Subact 2:  Tidwell gets a renegotiation offer that is too small.
    Subplot 2:  Jerry and Dorothy sleep together, and Dorothy declares to her sister her love for Jerry.  Dorothy gets a job offer in San Diego, and prepares to move.  Jerry, at a loss, proposes to her.
    Subact 3: Tidwell has a rough game; his future looks uncertain.
    Subplot 3:  Jerry and Dorothy get married.

The main themes of Jerry Maguire are loyalty and intimacy.  The plot illustrates the first theme through the ups and downs of his career:

  • Jerry’s Mission Statement is about how people (and loyalty to them) are more important than money.
  • Bob Sugar is completely disloyal to Jerry, and only cares about money.
  • Tidwell and Jerry each respect their loyalty to the other.
  • Cushman first commits to Jerry, but has no loyalty to him, and quickly sells out to Sugar.

The subplot shows Jerry’s struggle with intimacy through the tribulations of  his love-life:

  • Avery makes Jerry uncomfortable with her brutal honesty, which she mistakes for real intimacy.
  • Jerry marries Dorothy because of her loyalty and his fear of being alone.  He confuses her friendship with intimacy.
  • In contrast to Jerry and Dorothy’s uneasy marriage, Tidwell and his wife Marcee are the picture of comfortable intimacy.

There are two other subplots of note, which fulfill the important function of dimensionalizing Jerry and Dorothy:

  • Interaction between Jerry and Avery comprises its own tiny subplot-line, which in addition to the theme of loyalty, also touches on the issue of Jerry’s failing self-confidence by contrasting him with Avery’s unflinching überwoman personality.
  • Scenes with Dorothy’s sister and her women’s group comprise another small thematic subplot, that of a group of women whose bitter cynicism about love contrasts with Dorothy eternally hopeful romanticism.

In overview, it can be said that the main function of subplots is to reveal character.   To do this, subplots:

  • Flesh out characters’ emotional lives.
  • Dimensionalize characters by showing how they interact with others.
  • Give characters a chance to reveal their thoughts and philosophies.

Effectively utilizing subplot can give you vivid and strong directions to take your story other than simply having one adventure after the next befall your characters.

And finally, in creating subplots, tie them into larger themes to make an interrelated and resonant complete picture.

Moment of Truth

Right at the end of Act Two is typically when our main character’s situation is at its worst.  All is in doubt, the chances of success look impossible, and the specter of failure rears its ugly head.  It is at this Moment of Truth that the main character must face down their own inner demons in order to confront the actual demons waiting for them in the third act.  This Moment is structurally crucial, because it sets up the consequences that lead to the final conflict and climax in Act Three.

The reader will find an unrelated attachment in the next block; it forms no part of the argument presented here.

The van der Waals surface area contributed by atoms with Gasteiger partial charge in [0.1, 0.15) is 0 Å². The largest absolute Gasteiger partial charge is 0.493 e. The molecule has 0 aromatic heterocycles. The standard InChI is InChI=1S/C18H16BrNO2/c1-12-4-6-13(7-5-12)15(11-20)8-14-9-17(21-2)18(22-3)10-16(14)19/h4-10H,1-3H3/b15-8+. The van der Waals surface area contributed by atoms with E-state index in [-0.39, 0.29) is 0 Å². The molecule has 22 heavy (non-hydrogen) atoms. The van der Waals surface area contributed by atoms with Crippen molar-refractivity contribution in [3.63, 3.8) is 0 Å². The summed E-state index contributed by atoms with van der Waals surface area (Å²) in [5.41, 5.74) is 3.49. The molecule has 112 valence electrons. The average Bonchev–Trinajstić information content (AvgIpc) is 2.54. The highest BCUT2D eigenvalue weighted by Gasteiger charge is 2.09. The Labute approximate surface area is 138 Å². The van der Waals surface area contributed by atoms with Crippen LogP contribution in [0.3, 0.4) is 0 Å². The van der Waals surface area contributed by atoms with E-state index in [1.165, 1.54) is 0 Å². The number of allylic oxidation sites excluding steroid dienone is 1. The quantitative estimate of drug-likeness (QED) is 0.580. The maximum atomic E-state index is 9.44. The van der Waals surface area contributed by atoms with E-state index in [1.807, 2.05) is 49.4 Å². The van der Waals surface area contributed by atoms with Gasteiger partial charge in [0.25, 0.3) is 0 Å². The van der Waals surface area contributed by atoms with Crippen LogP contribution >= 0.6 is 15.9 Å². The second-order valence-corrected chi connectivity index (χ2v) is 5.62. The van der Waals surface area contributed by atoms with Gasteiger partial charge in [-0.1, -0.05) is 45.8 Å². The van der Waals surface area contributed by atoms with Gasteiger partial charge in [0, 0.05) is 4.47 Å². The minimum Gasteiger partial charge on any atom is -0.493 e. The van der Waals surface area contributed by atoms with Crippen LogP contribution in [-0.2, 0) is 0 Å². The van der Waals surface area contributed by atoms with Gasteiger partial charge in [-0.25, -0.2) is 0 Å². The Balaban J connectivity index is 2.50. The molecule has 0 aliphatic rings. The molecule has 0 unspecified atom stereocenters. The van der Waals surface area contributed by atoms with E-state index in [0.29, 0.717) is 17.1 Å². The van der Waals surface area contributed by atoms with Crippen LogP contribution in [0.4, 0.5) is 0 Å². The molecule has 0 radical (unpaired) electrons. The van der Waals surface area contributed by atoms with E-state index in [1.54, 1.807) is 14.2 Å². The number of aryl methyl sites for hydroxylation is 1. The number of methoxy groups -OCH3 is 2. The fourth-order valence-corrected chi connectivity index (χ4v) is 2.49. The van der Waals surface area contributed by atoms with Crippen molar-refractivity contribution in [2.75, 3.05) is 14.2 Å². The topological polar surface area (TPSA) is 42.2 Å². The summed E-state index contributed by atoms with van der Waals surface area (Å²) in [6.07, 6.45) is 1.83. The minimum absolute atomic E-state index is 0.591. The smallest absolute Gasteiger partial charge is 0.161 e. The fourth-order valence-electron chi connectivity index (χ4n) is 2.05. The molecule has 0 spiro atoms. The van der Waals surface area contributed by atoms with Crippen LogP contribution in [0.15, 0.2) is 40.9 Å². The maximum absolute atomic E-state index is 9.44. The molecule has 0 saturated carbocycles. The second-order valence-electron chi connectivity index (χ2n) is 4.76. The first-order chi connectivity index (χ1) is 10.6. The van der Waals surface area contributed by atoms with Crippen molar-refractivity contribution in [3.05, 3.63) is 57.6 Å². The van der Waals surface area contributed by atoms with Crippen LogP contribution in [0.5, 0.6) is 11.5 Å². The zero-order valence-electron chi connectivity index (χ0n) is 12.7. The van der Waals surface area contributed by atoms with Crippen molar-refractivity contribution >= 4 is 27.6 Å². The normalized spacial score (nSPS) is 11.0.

Following are several Moments, and the irreversible Consequences they lead to.

The Moment:
  The remaining crew decide to self-destruct the ship, and escape in the shuttle.
Consequence:  Ripley is the only one to survive the get to the escape shuttle, but she unknowingly launches with the alien aboard.

Clockwork Orange
The Moment:
  Alex, out of prison, has been rejected by his parents and beaten by his old friends, who are now ironically police.
Consequence:  Alex seeks aid at the very house owned by a writer who he and his friends previously assaulted, and whose wife they raped.

Jerry Maguire
The Moment:
  Jerry argues with Tidwell, telling him he plays with his head and not with his heart, and Tidwell tells Jerry he doesn’t want to be friends anymore.
Consequence:  Tidwell is briefly tempted by an offer from Bob Sugar.
Subplot Moment:  Jerry is unsure of his love for Dorothy, and they separate.
Consequence:  Jerry and Dorothy feel alone without each other.

As Alien is primarily an action-based horror story, its Moment centers around specific physical action and its result.

In Clockwork Orange, a morality play, the Moment is about Alex receiving the moral consequences of his actions.

Jerry Maguire is really two intertwining stories.  The plot is a story about trying to have heart in a heartless world, and has a Moment defined by loss of faith.   The subplot, a romantic comedy, has a Moment centered on the confused feelings of two lovers.